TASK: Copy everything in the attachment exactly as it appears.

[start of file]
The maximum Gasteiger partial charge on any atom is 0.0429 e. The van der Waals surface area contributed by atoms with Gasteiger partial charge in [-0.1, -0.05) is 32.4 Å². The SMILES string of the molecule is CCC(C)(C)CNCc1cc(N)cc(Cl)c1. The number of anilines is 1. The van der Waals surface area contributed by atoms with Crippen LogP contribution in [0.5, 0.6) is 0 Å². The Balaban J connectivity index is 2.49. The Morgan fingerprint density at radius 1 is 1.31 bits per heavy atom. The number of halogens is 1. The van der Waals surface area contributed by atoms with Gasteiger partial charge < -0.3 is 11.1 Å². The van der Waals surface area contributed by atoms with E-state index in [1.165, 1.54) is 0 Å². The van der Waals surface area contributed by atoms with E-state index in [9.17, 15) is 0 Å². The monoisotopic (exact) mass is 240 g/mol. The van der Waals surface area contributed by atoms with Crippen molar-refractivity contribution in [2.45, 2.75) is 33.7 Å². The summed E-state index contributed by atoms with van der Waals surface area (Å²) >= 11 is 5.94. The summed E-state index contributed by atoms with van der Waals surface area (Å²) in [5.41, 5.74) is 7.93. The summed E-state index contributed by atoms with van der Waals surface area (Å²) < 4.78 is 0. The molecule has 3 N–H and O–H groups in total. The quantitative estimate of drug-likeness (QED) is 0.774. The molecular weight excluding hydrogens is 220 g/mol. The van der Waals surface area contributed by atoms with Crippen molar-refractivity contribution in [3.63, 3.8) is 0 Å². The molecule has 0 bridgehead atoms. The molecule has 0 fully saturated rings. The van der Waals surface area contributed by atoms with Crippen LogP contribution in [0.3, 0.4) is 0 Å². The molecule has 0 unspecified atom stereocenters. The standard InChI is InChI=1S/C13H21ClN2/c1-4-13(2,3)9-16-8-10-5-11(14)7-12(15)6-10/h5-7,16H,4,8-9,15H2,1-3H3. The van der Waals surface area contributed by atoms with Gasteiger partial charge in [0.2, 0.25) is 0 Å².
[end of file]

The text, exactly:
The maximum Gasteiger partial charge on any atom is 0.0429 e. The van der Waals surface area contributed by atoms with Gasteiger partial charge in [-0.1, -0.05) is 32.4 Å². The SMILES string of the molecule is CCC(C)(C)CNCc1cc(N)cc(Cl)c1. The number of anilines is 1. The van der Waals surface area contributed by atoms with Crippen LogP contribution in [0.5, 0.6) is 0 Å². The Balaban J connectivity index is 2.49. The Morgan fingerprint density at radius 1 is 1.31 bits per heavy atom. The number of halogens is 1. The van der Waals surface area contributed by atoms with Gasteiger partial charge < -0.3 is 11.1 Å². The van der Waals surface area contributed by atoms with E-state index in [1.165, 1.54) is 0 Å². The van der Waals surface area contributed by atoms with E-state index in [9.17, 15) is 0 Å². The monoisotopic (exact) mass is 240 g/mol. The van der Waals surface area contributed by atoms with Crippen molar-refractivity contribution in [2.45, 2.75) is 33.7 Å². The summed E-state index contributed by atoms with van der Waals surface area (Å²) >= 11 is 5.94. The summed E-state index contributed by atoms with van der Waals surface area (Å²) in [5.41, 5.74) is 7.93. The summed E-state index contributed by atoms with van der Waals surface area (Å²) < 4.78 is 0. The molecule has 3 N–H and O–H groups in total. The quantitative estimate of drug-likeness (QED) is 0.774. The molecular weight excluding hydrogens is 220 g/mol. The van der Waals surface area contributed by atoms with Crippen molar-refractivity contribution in [3.63, 3.8) is 0 Å². The molecule has 0 bridgehead atoms. The molecule has 0 fully saturated rings. The van der Waals surface area contributed by atoms with Crippen LogP contribution in [0.3, 0.4) is 0 Å². The molecule has 0 unspecified atom stereocenters. The standard InChI is InChI=1S/C13H21ClN2/c1-4-13(2,3)9-16-8-10-5-11(14)7-12(15)6-10/h5-7,16H,4,8-9,15H2,1-3H3. The van der Waals surface area contributed by atoms with Gasteiger partial charge in [0.2, 0.25) is 0 Å².